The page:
Watch Digby training to roll a ball through goalposts.

Performing together created a special bond between us. I was so proud of the little guy when he turned on a dime and did precisely what I asked, trick after trick, for over half an hour. He looked to me for guidance during the performances in ways he didn’t in other situations. We depended on each other. I loved seeing him succeed and bring joy to the audience; he loved my excitement and praise.

But he got older, and so did I.  After nearly four years of performing, Digby’s formerly broken leg began to show some weakness. He barked more during shows (sometimes frightening the children), tired more quickly, and became impatient during some of the tricks. On the other hand, I found it harder to load the heavy agility equipment in and out of the car and set it up in various venues. And it was hard for me to keep up with Digby as he ran around the agility course. I’d often be nervous about his behavior and enormously relieved when he performed well. We’d come home after a show and take a long nap together, both stressed and tired.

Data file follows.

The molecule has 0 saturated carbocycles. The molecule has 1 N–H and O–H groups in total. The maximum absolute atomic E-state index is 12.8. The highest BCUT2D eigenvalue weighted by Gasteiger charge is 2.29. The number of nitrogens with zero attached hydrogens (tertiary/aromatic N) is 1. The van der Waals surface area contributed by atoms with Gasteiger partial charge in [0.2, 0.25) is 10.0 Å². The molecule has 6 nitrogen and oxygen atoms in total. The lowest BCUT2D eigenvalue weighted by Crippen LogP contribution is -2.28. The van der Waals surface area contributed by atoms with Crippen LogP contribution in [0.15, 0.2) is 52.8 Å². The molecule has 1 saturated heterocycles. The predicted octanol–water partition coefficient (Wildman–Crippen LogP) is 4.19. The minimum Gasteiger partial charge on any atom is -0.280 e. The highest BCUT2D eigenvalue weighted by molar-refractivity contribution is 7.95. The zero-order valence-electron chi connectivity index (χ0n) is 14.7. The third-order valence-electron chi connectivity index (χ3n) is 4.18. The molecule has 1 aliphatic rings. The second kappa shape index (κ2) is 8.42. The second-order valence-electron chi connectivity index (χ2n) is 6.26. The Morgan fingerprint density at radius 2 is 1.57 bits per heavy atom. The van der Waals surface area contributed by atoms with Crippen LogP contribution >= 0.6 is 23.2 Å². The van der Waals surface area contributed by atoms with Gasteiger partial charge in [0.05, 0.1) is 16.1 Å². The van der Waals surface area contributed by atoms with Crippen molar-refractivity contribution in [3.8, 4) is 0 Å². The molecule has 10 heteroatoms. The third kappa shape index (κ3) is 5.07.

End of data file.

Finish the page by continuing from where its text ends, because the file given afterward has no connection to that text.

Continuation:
It seemed like Digby’s run as a therapy dog performer had been a short one, barely four years, but I decided we needed to retire, for both our sakes. It was a hard decision. I had invested much time, money, and effort in training. But it wasn’t just that; I would also miss the interdependence we had developed as we trained and performed together and the intimacy it brought to our relationship. And he would miss the mental and physical challenges of doing tricks and the admiration of his audiences. I wondered how I would keep him stimulated and exercised, especially during the long, cold Maine winters. When they heard of our retirement, the volunteer coordinators we worked with were disappointed but said they understood.